• Search Google Scholar
    • Export Citation
  • 12.

    Dahlgren FS, Paddock CD, Springer Y, Eisen R, Barton Behravesh C, 2016. Expanding range of Amblyomma americanum and simultaneous changes in the epidemiology of spotted fever group rickettsiosis in the United States. Am J Trop Med Hyg 94: 3542.

    • Search Google Scholar
    • Export Citation
  • 13.

    McCall CL, Curns AT, Rotz LD, Singleton JA Jr, Treadwell TA, Comer JA, Nicholson WL, Olson JG, Childs JE, 2001. Fort Chaffee revisited: the epidemiology of tick-borne rickettsial and ehrlichial diseases at a natural focus. Vector Borne Zoonotic Dis 1: 119127.

    • Search Google Scholar
    • Export Citation
  • 14.

    Yevich SJ, Sanchez JL, DeFraites RF, Rives CC, Dawson JE, Uhaa IJ, Johnson BJB, Fishbein DB, 1995. Seroepidemiology of infections due to spotted fever group rickettsiae and Ehrlichia species in military personnel exposed to areas of the United States where such infections are endemic. J Infect Dis 171: 12661273.

    • Search Google Scholar
    • Export Citation
  • 15.

    Rivas JJ, Moreira-Soto A, Alvarado G, Taylor L, Calderon-Arguedas O, Hun L, Corrales-Aguilar E, Morales JA, Troyo A, 2015. Pathogenic potential of a Costa Rican strain of Candidatus Rickettsia amblyommii in guinea pigs (Cavia porcellus) and protective immunity against Rickettsia rickettsii. Ticks Tick Borne Dis 6: 805811.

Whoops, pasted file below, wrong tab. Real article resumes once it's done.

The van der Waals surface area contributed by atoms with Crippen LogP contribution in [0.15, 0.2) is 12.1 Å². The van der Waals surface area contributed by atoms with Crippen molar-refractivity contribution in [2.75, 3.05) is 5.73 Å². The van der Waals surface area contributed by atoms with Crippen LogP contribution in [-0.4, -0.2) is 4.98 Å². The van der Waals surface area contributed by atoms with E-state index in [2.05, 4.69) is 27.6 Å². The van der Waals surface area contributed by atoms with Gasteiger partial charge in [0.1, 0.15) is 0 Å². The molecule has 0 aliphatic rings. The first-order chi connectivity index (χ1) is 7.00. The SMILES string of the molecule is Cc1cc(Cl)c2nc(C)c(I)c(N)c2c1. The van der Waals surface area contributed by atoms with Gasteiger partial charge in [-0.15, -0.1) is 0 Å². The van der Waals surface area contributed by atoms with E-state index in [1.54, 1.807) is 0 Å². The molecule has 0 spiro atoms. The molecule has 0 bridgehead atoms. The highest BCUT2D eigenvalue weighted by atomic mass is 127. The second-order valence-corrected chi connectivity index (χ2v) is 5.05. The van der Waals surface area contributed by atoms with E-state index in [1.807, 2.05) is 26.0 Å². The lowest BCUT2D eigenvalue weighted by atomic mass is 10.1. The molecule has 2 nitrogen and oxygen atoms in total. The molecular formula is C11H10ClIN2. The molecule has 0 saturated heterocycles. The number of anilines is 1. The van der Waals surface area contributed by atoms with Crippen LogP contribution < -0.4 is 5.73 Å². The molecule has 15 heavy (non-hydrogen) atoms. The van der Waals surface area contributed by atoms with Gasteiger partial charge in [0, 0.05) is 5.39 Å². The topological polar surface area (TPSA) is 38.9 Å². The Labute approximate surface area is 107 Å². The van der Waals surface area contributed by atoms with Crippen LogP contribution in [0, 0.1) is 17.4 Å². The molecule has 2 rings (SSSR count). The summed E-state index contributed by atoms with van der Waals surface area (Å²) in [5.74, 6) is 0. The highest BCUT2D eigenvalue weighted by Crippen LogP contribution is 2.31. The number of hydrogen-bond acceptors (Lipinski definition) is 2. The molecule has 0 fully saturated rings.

• Search Google Scholar
    • Export Citation
  • 16.

    Blanton LS, Mendell NL, Walker DH, Bouyer DH, 2014. Rickettsia amblyommii induces cross protection against lethal Rocky Mountain spotted fever in a guinea pig model. Vector Borne Zoonotic Dis 14: 557562.

    • Search Google Scholar
    • Export Citation
  • 17.

    Drexler NA, Dahlgren FS, Nichols Heitman K, Massung R, Paddock CD, Barton Behravesh C, 2016. National surveillance of spotted fever group rickettsioses in the United States, 2008–2012. Am J Trop Med Hyg 94: 2634.

    • Search Google Scholar
    • Export Citation
  • 18.

    Parker RR, 1948. Symptomatology and certain other aspects of Rocky Mountain spotted fever. Moulton FR, ed. Rickettsial Diseases of Man. Washington, DC: Thomas, Adams, and Davis, Inc., 139146.

    • Search Google Scholar
    • Export Citation
  • 19.

    Marshall GS, Stout GG, Jacobs RF, Schutze GE, Paxton H, Buckingham SC, DeVincenzo JP, Jackson MA, San Joaquin VH, Standaert SM, Woods CR, Tick-Borne Infections in Children Study Group, 2003. Antibodies reactive to Rickettsia rickettsii among children living in the southeast and south central regions of the United States. Arch Pediatr Adolesc Med 157: 443448.